Reviewed By MICHIKO KAKUTANI
The Choices That Closed a Window Into Afghanistan
Among the many lasting consequences of the Bush administration’s decision to invade Iraq in 2003 was the collateral damage it inflicted on Afghanistan and the war there against Al Qaeda and the Taliban. Money, troops and expertise were diverted to Iraq, and as the RAND Corporation political scientist Seth G. Jones observes in his useful new book, the initial success of the military operation in Afghanistan was squandered.
The slender window for securing a stable democracy in Afghanistan began to close, and by 2006, Mr. Jones writes, a “perfect storm of political upheaval” had gathered, with several crises ominously converging: “Pakistan emerged as a sanctuary for the Taliban and Al Qaeda, allowing them to conduct a greater number of operations from bases across the border; Afghan governance became unhinged as corruption worked its way through the government like a cancer, leaving massive discontent throughout the country; and the international presence, hamstrung by the U.S. focus on Iraq, was too small to deal with the escalating violence.”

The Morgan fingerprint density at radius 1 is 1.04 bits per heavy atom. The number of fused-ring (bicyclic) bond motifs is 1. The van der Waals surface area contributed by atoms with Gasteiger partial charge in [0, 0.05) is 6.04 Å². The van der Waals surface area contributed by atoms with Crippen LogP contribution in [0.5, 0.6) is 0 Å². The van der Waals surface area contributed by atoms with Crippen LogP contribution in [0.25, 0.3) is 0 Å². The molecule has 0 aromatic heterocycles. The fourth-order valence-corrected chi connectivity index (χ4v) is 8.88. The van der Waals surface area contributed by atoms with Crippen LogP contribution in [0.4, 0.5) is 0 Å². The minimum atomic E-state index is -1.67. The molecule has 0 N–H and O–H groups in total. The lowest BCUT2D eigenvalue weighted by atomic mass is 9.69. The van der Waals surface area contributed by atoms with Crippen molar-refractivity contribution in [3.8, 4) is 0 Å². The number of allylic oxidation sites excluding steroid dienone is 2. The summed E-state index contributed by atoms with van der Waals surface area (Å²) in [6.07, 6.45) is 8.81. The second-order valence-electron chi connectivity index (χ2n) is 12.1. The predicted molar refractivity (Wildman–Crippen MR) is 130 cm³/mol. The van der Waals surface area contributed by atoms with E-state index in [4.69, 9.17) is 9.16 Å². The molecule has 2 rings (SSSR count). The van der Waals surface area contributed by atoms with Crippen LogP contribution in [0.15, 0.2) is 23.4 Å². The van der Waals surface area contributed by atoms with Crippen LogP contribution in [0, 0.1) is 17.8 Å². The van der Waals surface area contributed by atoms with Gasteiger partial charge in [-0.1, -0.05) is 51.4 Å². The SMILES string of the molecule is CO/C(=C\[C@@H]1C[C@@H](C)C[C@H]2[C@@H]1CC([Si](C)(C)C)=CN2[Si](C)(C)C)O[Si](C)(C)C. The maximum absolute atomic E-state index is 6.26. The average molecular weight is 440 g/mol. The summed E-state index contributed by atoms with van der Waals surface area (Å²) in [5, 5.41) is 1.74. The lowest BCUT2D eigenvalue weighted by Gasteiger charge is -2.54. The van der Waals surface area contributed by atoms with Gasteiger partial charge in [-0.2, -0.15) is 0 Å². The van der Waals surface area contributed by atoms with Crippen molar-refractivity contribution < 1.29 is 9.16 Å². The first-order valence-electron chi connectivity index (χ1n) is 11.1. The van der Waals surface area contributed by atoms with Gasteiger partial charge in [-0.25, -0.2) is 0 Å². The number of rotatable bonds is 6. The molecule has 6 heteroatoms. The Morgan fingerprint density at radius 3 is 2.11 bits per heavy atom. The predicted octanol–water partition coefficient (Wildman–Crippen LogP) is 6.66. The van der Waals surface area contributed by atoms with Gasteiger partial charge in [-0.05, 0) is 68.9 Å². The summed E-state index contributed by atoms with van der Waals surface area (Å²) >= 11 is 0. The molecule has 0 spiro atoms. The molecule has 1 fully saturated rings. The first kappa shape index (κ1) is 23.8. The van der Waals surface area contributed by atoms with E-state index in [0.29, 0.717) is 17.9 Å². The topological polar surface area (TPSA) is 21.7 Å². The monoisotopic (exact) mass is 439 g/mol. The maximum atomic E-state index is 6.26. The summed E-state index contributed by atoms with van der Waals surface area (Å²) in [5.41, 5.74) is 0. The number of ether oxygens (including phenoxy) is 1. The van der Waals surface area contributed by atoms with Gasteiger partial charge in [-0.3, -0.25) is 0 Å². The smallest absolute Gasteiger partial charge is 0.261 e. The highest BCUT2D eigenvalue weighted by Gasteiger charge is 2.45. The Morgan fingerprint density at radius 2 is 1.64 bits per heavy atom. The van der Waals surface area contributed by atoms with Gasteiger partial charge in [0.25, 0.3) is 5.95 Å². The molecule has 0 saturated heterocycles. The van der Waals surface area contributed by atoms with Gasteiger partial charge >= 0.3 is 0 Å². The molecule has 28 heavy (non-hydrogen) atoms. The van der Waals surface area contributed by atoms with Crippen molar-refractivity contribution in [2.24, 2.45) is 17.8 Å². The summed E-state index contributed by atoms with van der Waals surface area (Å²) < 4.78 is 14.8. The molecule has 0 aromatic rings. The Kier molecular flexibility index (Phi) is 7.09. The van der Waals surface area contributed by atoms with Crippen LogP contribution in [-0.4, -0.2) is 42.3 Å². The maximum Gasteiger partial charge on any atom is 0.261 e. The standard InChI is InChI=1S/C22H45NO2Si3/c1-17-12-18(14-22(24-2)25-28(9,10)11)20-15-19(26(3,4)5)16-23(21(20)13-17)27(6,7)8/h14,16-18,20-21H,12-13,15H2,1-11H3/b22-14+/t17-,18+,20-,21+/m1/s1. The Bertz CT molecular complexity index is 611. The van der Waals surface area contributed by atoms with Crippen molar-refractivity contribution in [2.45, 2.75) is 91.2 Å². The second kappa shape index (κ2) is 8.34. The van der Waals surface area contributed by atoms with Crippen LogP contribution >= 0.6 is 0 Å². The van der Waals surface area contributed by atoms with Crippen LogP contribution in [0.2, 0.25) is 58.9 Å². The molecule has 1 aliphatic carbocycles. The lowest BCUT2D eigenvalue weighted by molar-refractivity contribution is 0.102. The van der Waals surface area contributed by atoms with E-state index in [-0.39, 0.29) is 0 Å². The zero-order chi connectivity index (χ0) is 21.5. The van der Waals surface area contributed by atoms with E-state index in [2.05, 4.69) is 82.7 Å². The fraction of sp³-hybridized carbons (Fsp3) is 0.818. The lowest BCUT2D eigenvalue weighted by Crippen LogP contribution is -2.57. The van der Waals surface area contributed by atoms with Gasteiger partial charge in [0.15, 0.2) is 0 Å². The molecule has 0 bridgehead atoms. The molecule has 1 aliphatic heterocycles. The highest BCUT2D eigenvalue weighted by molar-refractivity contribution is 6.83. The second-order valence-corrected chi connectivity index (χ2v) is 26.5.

The first major operation using additional troops sent to Afghanistan by President Obama recently began in the southern part of that country, even as Taliban advances in border regions have aided Al Qaeda’s efforts to destabilize neighboring Pakistan.
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